Crafty's Advent Calendar: Kate & Shev

December 16, 2019, by James Smith
Crafty's Advent Calendar: Kate & Shev

I first met Kate Paterson when she was running one of the earlier Victorian Microbreweries Showcases at Fed Square in Melbourne. I had booked a stall for The Crafty Pint, then just a few months old, and was rushing around trying to source a screen for my MacBook, having turned up ill prepared; looking back it feels like an apt omen for what was to follow: Kate trying to bring organisation and direction to my ideas (or shooting them down and suggesting alternatives...).

It was around the same time I first met Siobhan Kerin, when she was steering the ship at Beer DeLuxe's Fed Square home. There she'd regularly see shifts through to the end of the night (well, closer to dawn) then be back at the helm mere hours later, rallying staff for another huge day ahead. Not long after, she helped us celebrate The Crafty Pint's first birthday by setting up the first (and last) sit down dinner – complete with beer trivia on the giant overhead screen – in the Atrium.

We've since lived through some crazy times at Good Beer Week. I asked Kate to join the tiny team of naïve fools embarking on what would become the first festival back in May 2011 weeks before it launched, hoping she'd bring the fire and no-nonsense drive it needed to get over the line; Shev was the unanimous choice of the board when we were after another person with the indefinable set of wide-ranging skills needed to pull off such an event, chief among them an ability to magic rabbits from hats and function on next to no sleep.

They've been key players in the country's biggest beer week and its associated activities ever since. Kate was general manager (and main after-after party host) for years, while Shev has been leading the way for the past few years. During this time the festival has merged with the Independent Brewers Association (IBA) and the duo – following a period in which Kate, among other things, helped run Beervana in Wellington – were reunited as part of the association's core team.

You'd struggle to find two people who embody the dictionary definition of "work hard, play hard" better, or two people who care as much about the local beer industry and the wider community in which it exists.


Kate Paterson and Shev Kerin surrounded by the GBW team and friends at Kumo for the final event of the 2013 festival.


Outside the Good Beer Week bubble, they've variously worked in events, venues and the awards space – both The Indies and the Australian International Beer Awards – but, without fanfare, have also been as likely to pop up to lend a hand wherever and whenever it's needed.

Good Beer Week wouldn't look like it does today without Kate and Shev's influence; it follows that the wider Melbourne beer scene wouldn't hold the respect it does nationally and internationally without their efforts either.

They're two of the best people with whom to spend a night (although factor in at least a day's recovery) and, from a personal perspective, the two who've put me in my place more than anyone outside my family; the "Don't let Crafty put on any events without someone who understands budgets attached to him" poster affixed to the wall after an early Good Beer Week would be among the more polite admonishments...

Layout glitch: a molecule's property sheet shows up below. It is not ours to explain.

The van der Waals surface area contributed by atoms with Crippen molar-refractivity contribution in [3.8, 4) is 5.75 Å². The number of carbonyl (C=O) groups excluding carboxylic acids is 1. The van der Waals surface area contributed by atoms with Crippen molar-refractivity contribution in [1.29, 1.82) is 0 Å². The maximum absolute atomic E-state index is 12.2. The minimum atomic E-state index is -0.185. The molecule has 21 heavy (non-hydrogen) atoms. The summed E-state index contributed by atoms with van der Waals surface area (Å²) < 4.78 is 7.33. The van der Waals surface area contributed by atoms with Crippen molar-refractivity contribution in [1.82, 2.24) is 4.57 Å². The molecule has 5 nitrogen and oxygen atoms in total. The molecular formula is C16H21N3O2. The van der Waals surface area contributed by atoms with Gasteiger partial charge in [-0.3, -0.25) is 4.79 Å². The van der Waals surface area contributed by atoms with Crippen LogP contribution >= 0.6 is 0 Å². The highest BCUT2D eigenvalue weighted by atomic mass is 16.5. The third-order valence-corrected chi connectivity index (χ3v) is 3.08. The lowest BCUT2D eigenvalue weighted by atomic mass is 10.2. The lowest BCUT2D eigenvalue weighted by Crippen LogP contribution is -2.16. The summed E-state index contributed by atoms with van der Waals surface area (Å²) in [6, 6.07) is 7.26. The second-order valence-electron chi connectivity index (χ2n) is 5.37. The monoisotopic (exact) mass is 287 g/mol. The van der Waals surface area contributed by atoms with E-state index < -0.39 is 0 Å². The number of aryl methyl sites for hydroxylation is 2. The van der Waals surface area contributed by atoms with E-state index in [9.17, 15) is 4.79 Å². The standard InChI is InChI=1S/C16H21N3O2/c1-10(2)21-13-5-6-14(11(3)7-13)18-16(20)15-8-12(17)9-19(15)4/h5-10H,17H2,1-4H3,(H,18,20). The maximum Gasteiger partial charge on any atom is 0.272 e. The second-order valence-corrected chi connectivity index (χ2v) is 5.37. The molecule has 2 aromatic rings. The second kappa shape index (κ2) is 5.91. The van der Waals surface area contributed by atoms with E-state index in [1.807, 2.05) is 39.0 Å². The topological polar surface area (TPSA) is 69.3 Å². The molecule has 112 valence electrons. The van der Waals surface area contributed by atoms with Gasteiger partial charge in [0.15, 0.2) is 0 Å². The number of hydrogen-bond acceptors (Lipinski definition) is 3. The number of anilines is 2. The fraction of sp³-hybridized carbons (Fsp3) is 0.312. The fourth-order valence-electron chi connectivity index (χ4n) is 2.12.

So, as they prepare for Good Beer Week number ten and get ready to help guide the IBA into a new decade, we welcome them into our Advent Calendar.

Kate Paterson & Shev Kerin

Siobhan Kerin and Kate Paterson celebrate the end of GABS 2019 in Melbourne with GABS co-founder Guy Greenstone.


What's been your highlight of the past decade?

The overall growth of good beer over the last ten years has been the biggest highlight. 

Thinking back to 2011 when we sat at Beer DeLuxe scheming ideas for the first Good Beer Week, we never dreamed we could merge with a national body (the Independent Brewers Association) and use our experience to help grow independent beer in Australia.

What's surprised you the most about the Aussie beer scene?

How fast the trends have shifted. For example, hazy IPAs have only been around in the second half of our ten years, and you can find them all over the country, and in some mainstream bars and bottleshops. Breweries have shown they are quick to adapt to what customers want, and drinkers are lapping it up as fast as they can. 

Also, how much collaboration and innovation still excites everyone. After ten years you’d think people would start getting cut throat and competitive in business, but for the most part we are all still pals.

What are your thoughts on the health of the beer industry as we approach the end of a remarkable decade?

We are all so old now, but somehow most of the people that were around back in 2010 are still here, and still excited and enthusiastic about the state of the industry. Friends and colleagues are out there running breweries, businesses, and festivals. 

Then there’s all the new people that have arrived in the industry from all sorts of backgrounds, strengthening the base of good beer. It’s hard to know where the growth will stop, but for now it feels like things are in a great place. 

What's your number one goal for the coming decade?

Continuing to kick ass in the industry. 

And Shev just wants a nap.

And, if you had one Christmas wish for beer in Australia, what would it be?

Some deliveries of slabs for our Christmas party. JC [chair Jamie Cook] runs a tight ship!

(We are serious. Please post before the 18th of December, deliveries to the IBA ℅ of Beermash!) 

We're opening a door on Crafty's Advent Calendar every morning up until Christmas Day and you'll be able to find them all here.

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